Back in 2011, we said a fond farewell to the Guitar Hero game series, the sequence of buttons required to make little cartoon people cheer at your mangling of Metallica’s “Enter Sandman” left unpressed forevermore. But to all things there is a season, and the season for strapping on a lightweight plastic joystick in the vague shape of a guitar has returned. The Associated Press reports that, much like the recent Rock Band announcement, Guitar Hero is returning in new and improved iterations, the better to convince you that, hey, maybe your high school ska-funk band could’ve really gone places if you had just stuck with it.
The new version, entitled Guitar Hero Live, is scheduled for release some time this fall. It features redesigned guitars, live-action actors, and—most significantly—an online music video network from which players can access songs to perform. This mode, called “Guitar Hero TV,” will allow people to ditch the game’s universe and instead play along as the song’s official music video airs, a streaming function that will be included in the game’s $99 price tag.
In news that will be exciting for anyone who was creeped out by watching eerily pixellated versions of their favorite artists singing other peoples’ songs, the new generation of Guitar Hero Live will instead feature a first-person perspective in a fictitious band. Players will take the stage along bandmates and audiences portrayed by human actors, who will then boo or cheer you depending on how well you play the song. Clearly a boon for topophobes everywhere, this new immersive, “you-are-there” experience can finally add the paralyzing fear of photorealistic strangers scorning your every move to the ostensible fun of a home music-based game. (Engadget has an account of playing the new game, and it sounds either exhilarating or terrifying, depending on your social anxiety levels.)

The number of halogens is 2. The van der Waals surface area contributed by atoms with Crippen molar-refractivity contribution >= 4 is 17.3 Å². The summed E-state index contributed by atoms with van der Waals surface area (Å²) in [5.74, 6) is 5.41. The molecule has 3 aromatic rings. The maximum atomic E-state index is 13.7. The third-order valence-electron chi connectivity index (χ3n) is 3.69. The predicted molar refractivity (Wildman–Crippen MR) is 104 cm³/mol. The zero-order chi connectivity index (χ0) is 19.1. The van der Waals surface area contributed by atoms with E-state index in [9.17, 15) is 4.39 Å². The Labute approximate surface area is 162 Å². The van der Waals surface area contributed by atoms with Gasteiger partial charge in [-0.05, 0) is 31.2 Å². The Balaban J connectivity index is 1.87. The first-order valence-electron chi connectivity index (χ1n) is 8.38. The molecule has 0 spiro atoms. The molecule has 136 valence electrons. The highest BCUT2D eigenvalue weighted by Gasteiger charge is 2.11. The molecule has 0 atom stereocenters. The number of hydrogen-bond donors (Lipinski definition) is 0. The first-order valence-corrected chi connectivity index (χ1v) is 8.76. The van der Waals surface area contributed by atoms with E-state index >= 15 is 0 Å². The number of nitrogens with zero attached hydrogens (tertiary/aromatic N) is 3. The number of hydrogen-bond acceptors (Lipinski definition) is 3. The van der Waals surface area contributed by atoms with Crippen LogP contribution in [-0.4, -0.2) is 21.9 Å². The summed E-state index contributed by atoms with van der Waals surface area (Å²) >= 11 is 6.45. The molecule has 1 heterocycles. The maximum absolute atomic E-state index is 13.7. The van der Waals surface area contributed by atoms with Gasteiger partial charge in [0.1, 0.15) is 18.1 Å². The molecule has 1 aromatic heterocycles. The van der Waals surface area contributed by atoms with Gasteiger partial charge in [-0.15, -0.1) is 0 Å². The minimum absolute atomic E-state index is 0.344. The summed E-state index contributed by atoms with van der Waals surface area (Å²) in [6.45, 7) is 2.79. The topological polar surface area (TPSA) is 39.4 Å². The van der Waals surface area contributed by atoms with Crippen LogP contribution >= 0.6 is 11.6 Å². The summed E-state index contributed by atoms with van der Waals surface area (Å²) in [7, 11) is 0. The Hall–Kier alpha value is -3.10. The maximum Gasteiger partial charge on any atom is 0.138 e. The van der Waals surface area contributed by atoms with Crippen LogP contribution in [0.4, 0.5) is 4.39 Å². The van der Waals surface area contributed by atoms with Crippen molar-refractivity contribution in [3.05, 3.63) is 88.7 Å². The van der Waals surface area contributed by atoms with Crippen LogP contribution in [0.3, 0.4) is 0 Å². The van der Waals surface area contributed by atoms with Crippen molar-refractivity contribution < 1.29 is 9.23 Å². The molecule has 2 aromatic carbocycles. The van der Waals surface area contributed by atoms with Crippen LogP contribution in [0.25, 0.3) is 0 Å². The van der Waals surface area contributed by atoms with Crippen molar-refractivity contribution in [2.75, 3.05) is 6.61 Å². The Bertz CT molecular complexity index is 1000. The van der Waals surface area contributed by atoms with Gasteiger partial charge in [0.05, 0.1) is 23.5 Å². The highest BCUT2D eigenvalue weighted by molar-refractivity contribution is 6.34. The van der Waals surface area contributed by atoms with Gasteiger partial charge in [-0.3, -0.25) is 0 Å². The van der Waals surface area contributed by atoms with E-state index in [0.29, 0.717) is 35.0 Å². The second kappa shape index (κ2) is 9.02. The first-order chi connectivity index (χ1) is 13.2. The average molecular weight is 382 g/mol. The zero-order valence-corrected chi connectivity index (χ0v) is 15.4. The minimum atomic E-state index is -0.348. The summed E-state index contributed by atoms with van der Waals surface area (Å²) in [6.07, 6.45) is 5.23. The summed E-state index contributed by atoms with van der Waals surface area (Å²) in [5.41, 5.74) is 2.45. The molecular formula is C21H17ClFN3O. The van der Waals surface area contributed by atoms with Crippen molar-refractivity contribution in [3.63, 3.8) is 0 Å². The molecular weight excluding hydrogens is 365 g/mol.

The game will again feature a range of popular artists to choose from, including The Rolling Stones, Green Day, Ed Sheeran, The Killers, Fall Out Boy, and others. Instead of trying to replicate those artists’ images, however, their music will simply be transplanted into fictional bands who inhabit a universe where Ed Sheeran doesn’t exist. FreeStyleGames, the company behind Guitar Hero Live, has not yet said if it was possible for players to somehow leave our Earth behind forever and enter the digital utopia of a Sheeran-free world.
The instrument has also changed, the five different colored buttons replaced by six buttons aligned in two rows of three. As we mentioned previously, the producer of Rock Band, Harmonix, has tried to stand out from its competitor by announcing that the new Rock Band 4 will be backward compatible, so that previously purchased songs and controllers can be used with the new game. So it may actually be time to pull that assemblage of color-coded rubber pads passing for a drum set out of your storage closet, the cumbersome piece of plastic finally worth having been saved all these years. Take that, Mom!